Tough Life lessons with S (and Blerta)

I’ve learned a few important lessons since my first post back in January:

1. Beware of Reddit.

2. Don’t forget to warn your mom about potentially upsetting content. For instance, when your co-blogger posts a particularly offensive and gross message for Message Monday, it’s good to give your mother a heads up, or she may call you, freak out, tell you she lost sleep thinking about you and your co-bloggers coming in contact with dudes like that, and ask if you want to come home (that is my mom’s go to line whenever something upsetting happens: “DO YOU WANT TO COME HOME???” To be fair, home is a 20 minute drive from my apartment so it’s not a totally ridiculous question. And real talk, sometimes yes, yes I do want to come home and lay on my parents’ couch and eat free food and watch free cable. So sue me. #almost29yearsold


3. Don’t trash a guy on your blog until you’re sure it’s over. Ahhh yes. This is an important one that I am learning in real time, literally as I write this. Please refer to this post where I introduced you all to a guy I’d been seeing named H, then proceeded to call him a “dickweed” for abruptly ending it with me and added a sassy little Kelly Kapoor gif to round out my rage. Don’t get my wrong, H acted like a jerk, and he totally deserved it. But now it’s time for me to eat crow/feel stupid and reveal to you, dear readers, that H reappeared a few weeks after that incident, apologized profusely for being a jerk, and after talking it out we started to casually, slowly see each other again.

Before you get all, ‘what the hell, S, this guy sounded like an asshole,’ allow me to fully explain the situation. H is fairly recently divorced… the first divorced dude I’ve ever dated. He was pretty open/up front about the terrible shape he was in when his marriage first ended and that he only just re-entered the dating world, intent on taking things slowly. Now clearly when he pulled a ‘oh hey I’m sort of seeing someone else, JUST KIDDING that was a mistake please forgive me’, I could tell he miiiiiight not be the most stable table on the showroom floor in terms of dating readiness. But what can I say? I liked him. A lot. I thought we’d really hit it off. And I just knew if I didn’t (cautiously) give this dude who I really liked a second chance, I’d always wonder.

So I agreed to start seeing H again, very slowly and casually, and we did just that. Here’s what I liked about him:

  • He was really smart, but didn’t take himself too seriously. H had a graduate degree, was a college professor on top of his full time job, and had run a successful start up with his two friends right out of school. He was intelligent, creative, interesting, and successful, but he also loved bad TV and eagerly ranked the best diners in South Jersey with me. There was zero arrogance, which I’m all about (take notes, Mr. Mensa).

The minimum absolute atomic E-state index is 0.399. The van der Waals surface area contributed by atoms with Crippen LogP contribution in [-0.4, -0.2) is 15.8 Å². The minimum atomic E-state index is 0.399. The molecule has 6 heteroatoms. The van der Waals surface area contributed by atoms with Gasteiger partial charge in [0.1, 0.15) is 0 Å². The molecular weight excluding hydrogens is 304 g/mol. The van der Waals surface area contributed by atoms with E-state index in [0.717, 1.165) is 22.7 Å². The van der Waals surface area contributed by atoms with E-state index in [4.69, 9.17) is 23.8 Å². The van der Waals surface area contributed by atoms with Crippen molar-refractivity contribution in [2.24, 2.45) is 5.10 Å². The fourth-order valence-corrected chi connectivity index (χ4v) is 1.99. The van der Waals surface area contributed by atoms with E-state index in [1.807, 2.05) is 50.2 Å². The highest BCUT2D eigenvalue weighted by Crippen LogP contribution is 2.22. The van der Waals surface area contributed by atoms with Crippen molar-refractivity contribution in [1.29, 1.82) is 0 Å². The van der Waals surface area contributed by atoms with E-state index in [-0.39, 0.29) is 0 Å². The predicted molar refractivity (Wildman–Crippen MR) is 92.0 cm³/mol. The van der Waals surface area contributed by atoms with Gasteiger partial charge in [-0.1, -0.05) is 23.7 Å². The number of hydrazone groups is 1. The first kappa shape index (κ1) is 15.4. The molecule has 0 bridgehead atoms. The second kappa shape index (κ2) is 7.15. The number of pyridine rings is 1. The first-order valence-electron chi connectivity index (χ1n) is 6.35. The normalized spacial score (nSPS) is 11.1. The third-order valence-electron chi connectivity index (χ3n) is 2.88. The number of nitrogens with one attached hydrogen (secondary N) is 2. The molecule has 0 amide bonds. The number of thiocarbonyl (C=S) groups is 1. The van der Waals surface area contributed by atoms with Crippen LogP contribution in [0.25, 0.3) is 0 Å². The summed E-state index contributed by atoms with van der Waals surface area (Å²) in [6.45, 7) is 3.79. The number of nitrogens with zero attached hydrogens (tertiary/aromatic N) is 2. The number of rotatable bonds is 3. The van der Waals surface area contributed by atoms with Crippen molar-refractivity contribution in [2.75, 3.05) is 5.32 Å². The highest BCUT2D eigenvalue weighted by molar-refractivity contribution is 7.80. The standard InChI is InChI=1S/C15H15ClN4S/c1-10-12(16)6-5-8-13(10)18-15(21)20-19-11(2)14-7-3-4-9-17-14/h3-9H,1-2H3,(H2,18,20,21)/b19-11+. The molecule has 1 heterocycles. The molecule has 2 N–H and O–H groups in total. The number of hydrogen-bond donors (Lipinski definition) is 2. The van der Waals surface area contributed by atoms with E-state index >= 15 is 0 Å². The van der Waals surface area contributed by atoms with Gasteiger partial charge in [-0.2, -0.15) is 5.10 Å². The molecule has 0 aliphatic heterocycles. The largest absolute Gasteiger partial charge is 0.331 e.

• He was honest. Possibly bordering on too honest. H was totally up front about the divorce thing and the fact that he was still very much recovering.
  • He was fun, considerate, and (relatively) easy to make plans with. I say relatively because any one of my girlfriends would still beat him, even on their worst day, in the being proactive category, but to be fair we are an exceptionally bossy bunch. H remembered things I said I’d wanted to do or try when we made plans, cooked for me (although sadly there was no elaborate menu this time) and even though he lived in the suburbs, always offered to schlep into the city to see me.
  • The chemistry was there. From the beginning I felt like we had that intangible thing that I talked about in my post about the points system. We just clicked. Little to no awkwardness. Easy flowing conversation. Joking, teasing, banter. The same sense of humor. Chemistry.
  • The attraction was there. H was no model (neither am I, so thank God) but he was my particular brand of cute, which is a little nerdy (much like L has a self-professed “mediocrity fetish”, I have a “mildly schlubby guy next door with glasses” fetish. Mmmmm glasses.) If I had to describe him I would say if Jack Black and the guy from Rudy had a baby, and that baby grew up to be a 6 foot tall 33 year old nerd who wore glasses, that would be H.

So I was going out with H until two weeks ago, and having a great time. I was also (half-heartedly) talking with and going on a few dates with other guys. In hindsight, I think I was doing this more to try to keep things breezy:

H had been pretty clear about wanting to keep things casual, which at first I was totally kosher with, but I as time went on I could feel myself starting to really like him. After our last date a few weeks ago, I just knew. I knew I’d have to have the ‘are we exclusive talk’ with him, and I knew how it would go. So being the BREEZY woman that I am, I naturally wrote out a FULL SCRIPT of what I wanted to say (actually super necessary because my mind goes blank in situations like this), called H and blurted the entire thing out in 12 seconds. And it went down exactly as I predicted: H said that as much as he liked me and was having a great time, he just wasn’t ready for an exclusive relationship yet. And I knew that unless I cut things off completely at that point, I’d be too tempted to keep seeing him. So I told him we had to stop seeing each other and asked him explicitly not to call or text me. And then I basically hung up on him because I was flustered and about to cry.